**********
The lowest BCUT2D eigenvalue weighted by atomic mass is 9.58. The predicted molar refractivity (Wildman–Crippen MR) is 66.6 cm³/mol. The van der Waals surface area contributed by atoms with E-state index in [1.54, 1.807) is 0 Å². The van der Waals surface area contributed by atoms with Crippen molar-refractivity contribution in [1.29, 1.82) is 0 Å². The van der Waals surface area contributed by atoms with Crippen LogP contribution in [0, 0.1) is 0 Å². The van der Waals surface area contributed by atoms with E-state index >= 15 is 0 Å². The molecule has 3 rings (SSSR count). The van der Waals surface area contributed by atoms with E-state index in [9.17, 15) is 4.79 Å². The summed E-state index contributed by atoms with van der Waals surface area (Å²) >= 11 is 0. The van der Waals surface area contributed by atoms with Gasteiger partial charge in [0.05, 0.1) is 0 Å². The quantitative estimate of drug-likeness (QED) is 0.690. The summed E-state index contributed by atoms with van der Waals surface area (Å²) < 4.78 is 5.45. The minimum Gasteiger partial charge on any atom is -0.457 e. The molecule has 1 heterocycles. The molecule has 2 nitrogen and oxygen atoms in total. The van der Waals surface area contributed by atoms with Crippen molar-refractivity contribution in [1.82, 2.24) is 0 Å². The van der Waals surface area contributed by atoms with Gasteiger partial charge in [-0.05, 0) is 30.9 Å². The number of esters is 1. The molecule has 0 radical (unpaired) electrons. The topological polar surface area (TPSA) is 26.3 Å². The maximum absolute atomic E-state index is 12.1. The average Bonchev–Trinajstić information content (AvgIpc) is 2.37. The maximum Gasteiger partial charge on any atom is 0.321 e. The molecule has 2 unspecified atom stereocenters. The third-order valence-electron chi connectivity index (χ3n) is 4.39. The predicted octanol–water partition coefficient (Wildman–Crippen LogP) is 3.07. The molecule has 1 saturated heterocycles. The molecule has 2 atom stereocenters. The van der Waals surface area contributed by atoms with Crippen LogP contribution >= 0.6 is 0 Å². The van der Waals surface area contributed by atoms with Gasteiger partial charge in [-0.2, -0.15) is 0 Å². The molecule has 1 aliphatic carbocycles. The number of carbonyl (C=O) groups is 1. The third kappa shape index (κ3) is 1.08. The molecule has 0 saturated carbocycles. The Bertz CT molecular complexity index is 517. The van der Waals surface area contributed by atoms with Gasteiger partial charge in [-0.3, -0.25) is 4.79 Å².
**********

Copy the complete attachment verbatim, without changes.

The lowest BCUT2D eigenvalue weighted by atomic mass is 9.58. The predicted molar refractivity (Wildman–Crippen MR) is 66.6 cm³/mol. The van der Waals surface area contributed by atoms with E-state index in [1.54, 1.807) is 0 Å². The van der Waals surface area contributed by atoms with Crippen molar-refractivity contribution in [1.29, 1.82) is 0 Å². The van der Waals surface area contributed by atoms with Crippen LogP contribution in [0, 0.1) is 0 Å². The van der Waals surface area contributed by atoms with E-state index >= 15 is 0 Å². The molecule has 3 rings (SSSR count). The van der Waals surface area contributed by atoms with E-state index in [9.17, 15) is 4.79 Å². The summed E-state index contributed by atoms with van der Waals surface area (Å²) >= 11 is 0. The van der Waals surface area contributed by atoms with Gasteiger partial charge in [0.05, 0.1) is 0 Å². The quantitative estimate of drug-likeness (QED) is 0.690. The summed E-state index contributed by atoms with van der Waals surface area (Å²) < 4.78 is 5.45. The minimum Gasteiger partial charge on any atom is -0.457 e. The molecule has 1 heterocycles. The molecule has 2 nitrogen and oxygen atoms in total. The van der Waals surface area contributed by atoms with Crippen molar-refractivity contribution in [1.82, 2.24) is 0 Å². The van der Waals surface area contributed by atoms with Gasteiger partial charge in [-0.05, 0) is 30.9 Å². The number of esters is 1. The molecule has 0 radical (unpaired) electrons. The topological polar surface area (TPSA) is 26.3 Å². The maximum absolute atomic E-state index is 12.1. The average Bonchev–Trinajstić information content (AvgIpc) is 2.37. The maximum Gasteiger partial charge on any atom is 0.321 e. The molecule has 2 unspecified atom stereocenters. The third-order valence-electron chi connectivity index (χ3n) is 4.39. The predicted octanol–water partition coefficient (Wildman–Crippen LogP) is 3.07. The molecule has 1 saturated heterocycles. The molecule has 2 atom stereocenters. The van der Waals surface area contributed by atoms with Crippen LogP contribution >= 0.6 is 0 Å². The van der Waals surface area contributed by atoms with Gasteiger partial charge in [-0.2, -0.15) is 0 Å². The molecule has 1 aliphatic carbocycles. The number of carbonyl (C=O) groups is 1. The third kappa shape index (κ3) is 1.08. The molecule has 0 saturated carbocycles. The Bertz CT molecular complexity index is 517. The van der Waals surface area contributed by atoms with Gasteiger partial charge in [-0.3, -0.25) is 4.79 Å².